Besides the ease of controlling the infotainment system via the matte-finished console touchpad, many features of both screens can be managed by swipe functions on the steering wheel itself. See those little dark squares at 9 and 3 on the wheel? They’ll control track or station changes, or various displays on the gauge panel.
Another great innovation is the Augmented Video navigation system, which displays the view from the front camera on the center screen when using the in-car navigation system, and adds floating labels for street names and house numbers. We had to deliver a box of Girl Scout cookies to the in-laws who had been travelling – so we let them continue isolating while we dropped the cookies in a mailbox. Thing is, I couldn’t remember which house to go to, so the augmented reality allowed me to easily see which address was the right one.
Excuse the photo quality – my wife shot this with a cell phone while I was driving. Safety first!
This Augmented Video navigation is optional – part of the $1250 Multimedia Package, which also includes live traffic info for the nav, alongside a speed limit assist system. That last one caught me by surprise – I typically set my cruise control at about 5–7 mph over the limit when on a long interstate drive (when conditions permit) so I can move with the flow of traffic. However, this speed limit assist looks both at traffic signs and navigation data to monitor the local limit, and as I returned to my Columbus home and the limit dropped from 70mph to 65, the GLC 300 responded in kind, somewhat suddenly dropping my speed to exactly 65.
Good thing it did, however – the Ohio Highway Patrol was sitting in the median about one thousand meters past the speed limit change. The speed limit assist can be deactivated by digging through menus, so it shouldn’t be a dealbreaker if you’re accustomed to moving a bit faster than the law allows.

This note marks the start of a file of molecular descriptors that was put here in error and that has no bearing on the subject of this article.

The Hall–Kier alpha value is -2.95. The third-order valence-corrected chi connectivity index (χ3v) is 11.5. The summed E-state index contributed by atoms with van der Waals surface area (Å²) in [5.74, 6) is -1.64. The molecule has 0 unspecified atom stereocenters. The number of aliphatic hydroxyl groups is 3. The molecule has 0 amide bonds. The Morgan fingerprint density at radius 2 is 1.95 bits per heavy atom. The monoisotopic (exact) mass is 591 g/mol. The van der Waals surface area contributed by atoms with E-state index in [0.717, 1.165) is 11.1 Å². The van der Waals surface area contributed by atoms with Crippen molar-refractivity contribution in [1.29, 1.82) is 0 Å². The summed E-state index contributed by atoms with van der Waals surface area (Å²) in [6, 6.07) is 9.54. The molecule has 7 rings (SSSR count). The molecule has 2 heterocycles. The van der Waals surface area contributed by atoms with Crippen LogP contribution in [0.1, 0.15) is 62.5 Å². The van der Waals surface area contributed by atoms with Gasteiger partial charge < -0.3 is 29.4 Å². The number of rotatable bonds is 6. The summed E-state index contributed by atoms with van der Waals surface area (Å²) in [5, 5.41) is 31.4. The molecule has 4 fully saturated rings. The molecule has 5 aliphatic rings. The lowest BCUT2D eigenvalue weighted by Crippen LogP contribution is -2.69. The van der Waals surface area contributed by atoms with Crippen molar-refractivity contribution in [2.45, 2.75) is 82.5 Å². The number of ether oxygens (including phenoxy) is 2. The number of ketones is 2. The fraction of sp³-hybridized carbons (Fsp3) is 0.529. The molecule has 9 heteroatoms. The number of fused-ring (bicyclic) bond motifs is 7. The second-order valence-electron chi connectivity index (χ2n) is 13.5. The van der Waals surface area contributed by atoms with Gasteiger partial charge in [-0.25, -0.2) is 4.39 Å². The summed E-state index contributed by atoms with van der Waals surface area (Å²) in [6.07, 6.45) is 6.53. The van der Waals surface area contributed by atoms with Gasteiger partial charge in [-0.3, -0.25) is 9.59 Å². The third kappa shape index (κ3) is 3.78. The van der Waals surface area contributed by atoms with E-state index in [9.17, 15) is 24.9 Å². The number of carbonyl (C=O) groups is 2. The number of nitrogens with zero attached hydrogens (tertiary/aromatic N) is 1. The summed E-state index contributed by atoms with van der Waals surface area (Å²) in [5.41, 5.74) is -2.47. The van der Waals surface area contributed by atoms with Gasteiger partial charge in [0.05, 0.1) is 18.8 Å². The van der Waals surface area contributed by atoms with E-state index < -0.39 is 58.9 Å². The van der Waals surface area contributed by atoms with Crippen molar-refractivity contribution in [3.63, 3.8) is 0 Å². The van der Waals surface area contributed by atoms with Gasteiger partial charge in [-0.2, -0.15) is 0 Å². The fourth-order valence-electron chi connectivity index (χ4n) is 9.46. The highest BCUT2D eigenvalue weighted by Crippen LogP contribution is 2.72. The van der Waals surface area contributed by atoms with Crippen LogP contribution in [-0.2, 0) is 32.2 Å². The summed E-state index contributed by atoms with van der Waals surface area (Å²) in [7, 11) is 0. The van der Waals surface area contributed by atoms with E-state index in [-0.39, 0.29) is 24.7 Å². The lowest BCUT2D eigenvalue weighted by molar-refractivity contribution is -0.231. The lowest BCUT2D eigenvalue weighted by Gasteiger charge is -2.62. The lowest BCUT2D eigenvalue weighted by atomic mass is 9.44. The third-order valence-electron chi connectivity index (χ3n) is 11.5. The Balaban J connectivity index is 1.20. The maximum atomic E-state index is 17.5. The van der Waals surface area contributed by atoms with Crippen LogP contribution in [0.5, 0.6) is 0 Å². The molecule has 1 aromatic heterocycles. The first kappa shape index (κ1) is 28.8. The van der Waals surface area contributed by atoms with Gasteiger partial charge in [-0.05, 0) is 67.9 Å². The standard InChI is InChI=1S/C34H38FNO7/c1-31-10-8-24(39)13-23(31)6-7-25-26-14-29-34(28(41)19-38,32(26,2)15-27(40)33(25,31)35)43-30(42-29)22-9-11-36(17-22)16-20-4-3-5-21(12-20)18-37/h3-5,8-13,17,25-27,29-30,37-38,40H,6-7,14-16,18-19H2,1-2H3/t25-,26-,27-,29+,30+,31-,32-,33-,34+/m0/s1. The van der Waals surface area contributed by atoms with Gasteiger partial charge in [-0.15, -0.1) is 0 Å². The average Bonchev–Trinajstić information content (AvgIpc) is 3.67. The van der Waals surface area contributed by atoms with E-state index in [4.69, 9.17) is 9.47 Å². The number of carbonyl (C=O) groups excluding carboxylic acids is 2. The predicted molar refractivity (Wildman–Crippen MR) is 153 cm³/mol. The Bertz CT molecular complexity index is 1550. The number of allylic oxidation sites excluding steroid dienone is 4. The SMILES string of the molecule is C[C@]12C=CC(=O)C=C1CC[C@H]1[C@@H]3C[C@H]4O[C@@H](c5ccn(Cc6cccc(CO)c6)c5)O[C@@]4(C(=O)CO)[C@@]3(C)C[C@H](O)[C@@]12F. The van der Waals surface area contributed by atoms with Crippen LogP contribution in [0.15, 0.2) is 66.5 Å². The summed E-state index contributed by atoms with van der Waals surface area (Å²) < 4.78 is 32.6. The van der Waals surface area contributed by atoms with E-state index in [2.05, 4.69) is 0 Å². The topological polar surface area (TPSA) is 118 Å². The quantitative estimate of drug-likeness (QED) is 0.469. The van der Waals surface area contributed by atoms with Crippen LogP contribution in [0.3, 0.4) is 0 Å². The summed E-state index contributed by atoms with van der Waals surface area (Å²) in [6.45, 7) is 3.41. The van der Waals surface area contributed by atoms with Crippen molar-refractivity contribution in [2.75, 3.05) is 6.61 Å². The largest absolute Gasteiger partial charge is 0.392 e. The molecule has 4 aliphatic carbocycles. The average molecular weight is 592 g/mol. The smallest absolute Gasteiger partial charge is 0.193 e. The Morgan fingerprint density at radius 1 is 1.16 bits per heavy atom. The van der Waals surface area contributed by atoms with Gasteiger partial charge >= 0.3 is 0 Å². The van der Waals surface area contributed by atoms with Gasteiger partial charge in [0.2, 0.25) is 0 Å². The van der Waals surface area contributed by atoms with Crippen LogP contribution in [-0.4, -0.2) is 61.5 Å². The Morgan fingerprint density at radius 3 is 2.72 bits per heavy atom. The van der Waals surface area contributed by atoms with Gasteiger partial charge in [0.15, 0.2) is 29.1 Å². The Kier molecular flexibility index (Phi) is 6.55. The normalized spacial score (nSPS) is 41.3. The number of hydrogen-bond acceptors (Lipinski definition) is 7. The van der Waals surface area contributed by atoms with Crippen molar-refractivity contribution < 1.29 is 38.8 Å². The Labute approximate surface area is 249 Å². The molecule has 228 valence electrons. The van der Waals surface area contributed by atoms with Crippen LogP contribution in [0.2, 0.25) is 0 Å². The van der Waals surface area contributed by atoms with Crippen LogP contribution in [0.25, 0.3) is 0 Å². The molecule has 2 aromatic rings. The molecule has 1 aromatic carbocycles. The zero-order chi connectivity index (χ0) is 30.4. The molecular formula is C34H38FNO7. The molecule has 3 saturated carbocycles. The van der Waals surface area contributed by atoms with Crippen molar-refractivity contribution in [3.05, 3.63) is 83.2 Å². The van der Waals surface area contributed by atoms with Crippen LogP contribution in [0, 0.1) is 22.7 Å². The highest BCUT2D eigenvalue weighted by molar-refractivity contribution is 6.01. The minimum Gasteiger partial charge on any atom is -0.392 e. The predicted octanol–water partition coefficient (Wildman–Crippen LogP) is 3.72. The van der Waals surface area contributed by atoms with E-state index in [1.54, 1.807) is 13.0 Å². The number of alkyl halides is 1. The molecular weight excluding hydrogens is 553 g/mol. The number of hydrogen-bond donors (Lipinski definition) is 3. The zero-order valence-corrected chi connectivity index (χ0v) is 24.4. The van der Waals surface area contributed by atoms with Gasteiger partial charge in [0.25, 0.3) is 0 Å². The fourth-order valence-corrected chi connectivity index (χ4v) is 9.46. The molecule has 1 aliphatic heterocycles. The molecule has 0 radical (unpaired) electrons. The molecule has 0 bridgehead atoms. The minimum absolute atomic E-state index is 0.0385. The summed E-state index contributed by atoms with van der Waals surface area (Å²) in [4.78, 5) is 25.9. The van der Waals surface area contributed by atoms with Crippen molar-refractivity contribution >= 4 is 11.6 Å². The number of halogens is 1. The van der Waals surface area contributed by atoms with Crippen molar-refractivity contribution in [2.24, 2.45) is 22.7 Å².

My other gripe with the GLC 300 is with another feature/bug of the adaptive cruise control. If the front cameras and other sensors are blocked by snow or ice, the entire cruise control system shuts down. I’ve noted on other vehicles times that when the adaptive cruise is malfunctioning, a more traditional cruise that maintains a steady speed no matter the obstacles will still work. Not here on the Mercedes-Benz. My drive to the inlaws happened during an odd March snowfall – huge snowflakes with ambient temps a few degrees above freezing, so nothing was sticking. Except to the sensors. I had to drive like a primitive, actually using my foot to modulate speed for about half of my two-hour drive.
I jest, but it was a shock considering how used to cruise control I’ve become on long interstate drives. I’d imagine it’s a difference in safety philosophy between automakers. Mercedes-Benz would rather the driver — otherwise used to adaptive cruise — be fully aware when the system isn’t working as expected rather than drive into the back of a bus full of nuns or something.
Verdict: 2020 Mercedes-Benz GLC300 4MATIC Review
Beyond the cruise weirdness, I was pleased with how nicely the GLC 300 drives. Steering is nicely weighted, with a direct feel around town and no dartiness at speed. The ride was controlled over expansion joints, with only a muted thump sounding through the cabin. It’s easy and comfortable to drive all day.
It’s easy to be overwhelmed when shopping for a new car, especially when the interior looks as space age as the one found in this GLC 300. Don’t be afraid – everything is easy to use, and it drives exactly how you’d expect a Mercedes-Benz to drive.
[Images: © 2020 Chris Tonn]